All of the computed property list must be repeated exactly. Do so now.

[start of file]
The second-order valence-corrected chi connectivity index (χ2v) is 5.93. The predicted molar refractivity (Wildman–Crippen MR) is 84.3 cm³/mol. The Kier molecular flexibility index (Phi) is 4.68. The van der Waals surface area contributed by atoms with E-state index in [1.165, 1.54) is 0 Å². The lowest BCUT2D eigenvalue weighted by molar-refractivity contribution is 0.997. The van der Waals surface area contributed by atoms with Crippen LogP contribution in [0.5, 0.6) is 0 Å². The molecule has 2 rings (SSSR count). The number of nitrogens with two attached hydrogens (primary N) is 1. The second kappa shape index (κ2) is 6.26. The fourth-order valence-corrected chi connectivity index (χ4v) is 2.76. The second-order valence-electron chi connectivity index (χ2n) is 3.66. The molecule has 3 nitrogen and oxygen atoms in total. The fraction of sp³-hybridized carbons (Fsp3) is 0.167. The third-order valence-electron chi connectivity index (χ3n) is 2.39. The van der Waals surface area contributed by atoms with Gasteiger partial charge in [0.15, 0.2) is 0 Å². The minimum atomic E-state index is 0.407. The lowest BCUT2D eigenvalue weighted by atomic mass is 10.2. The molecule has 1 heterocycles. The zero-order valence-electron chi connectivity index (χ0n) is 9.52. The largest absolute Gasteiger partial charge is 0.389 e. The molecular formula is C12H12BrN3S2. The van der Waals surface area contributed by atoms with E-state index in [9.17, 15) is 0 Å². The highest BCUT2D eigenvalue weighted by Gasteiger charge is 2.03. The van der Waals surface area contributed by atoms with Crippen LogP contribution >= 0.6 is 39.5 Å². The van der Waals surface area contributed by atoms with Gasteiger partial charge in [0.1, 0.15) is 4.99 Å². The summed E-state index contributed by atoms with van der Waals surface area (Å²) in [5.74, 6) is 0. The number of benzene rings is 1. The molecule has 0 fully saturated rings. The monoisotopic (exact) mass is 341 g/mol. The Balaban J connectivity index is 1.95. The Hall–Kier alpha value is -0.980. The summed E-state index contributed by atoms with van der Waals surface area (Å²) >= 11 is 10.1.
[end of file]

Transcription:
The second-order valence-corrected chi connectivity index (χ2v) is 5.93. The predicted molar refractivity (Wildman–Crippen MR) is 84.3 cm³/mol. The Kier molecular flexibility index (Phi) is 4.68. The van der Waals surface area contributed by atoms with E-state index in [1.165, 1.54) is 0 Å². The lowest BCUT2D eigenvalue weighted by molar-refractivity contribution is 0.997. The van der Waals surface area contributed by atoms with Crippen LogP contribution in [0.5, 0.6) is 0 Å². The molecule has 2 rings (SSSR count). The number of nitrogens with two attached hydrogens (primary N) is 1. The second kappa shape index (κ2) is 6.26. The fourth-order valence-corrected chi connectivity index (χ4v) is 2.76. The second-order valence-electron chi connectivity index (χ2n) is 3.66. The molecule has 3 nitrogen and oxygen atoms in total. The fraction of sp³-hybridized carbons (Fsp3) is 0.167. The third-order valence-electron chi connectivity index (χ3n) is 2.39. The van der Waals surface area contributed by atoms with Gasteiger partial charge in [0.15, 0.2) is 0 Å². The minimum atomic E-state index is 0.407. The lowest BCUT2D eigenvalue weighted by atomic mass is 10.2. The molecule has 1 heterocycles. The zero-order valence-electron chi connectivity index (χ0n) is 9.52. The largest absolute Gasteiger partial charge is 0.389 e. The molecular formula is C12H12BrN3S2. The van der Waals surface area contributed by atoms with E-state index in [9.17, 15) is 0 Å². The highest BCUT2D eigenvalue weighted by Gasteiger charge is 2.03. The van der Waals surface area contributed by atoms with Crippen LogP contribution >= 0.6 is 39.5 Å². The van der Waals surface area contributed by atoms with Gasteiger partial charge in [0.1, 0.15) is 4.99 Å². The summed E-state index contributed by atoms with van der Waals surface area (Å²) in [5.74, 6) is 0. The number of benzene rings is 1. The molecule has 0 fully saturated rings. The monoisotopic (exact) mass is 341 g/mol. The Balaban J connectivity index is 1.95. The Hall–Kier alpha value is -0.980. The summed E-state index contributed by atoms with van der Waals surface area (Å²) >= 11 is 10.1.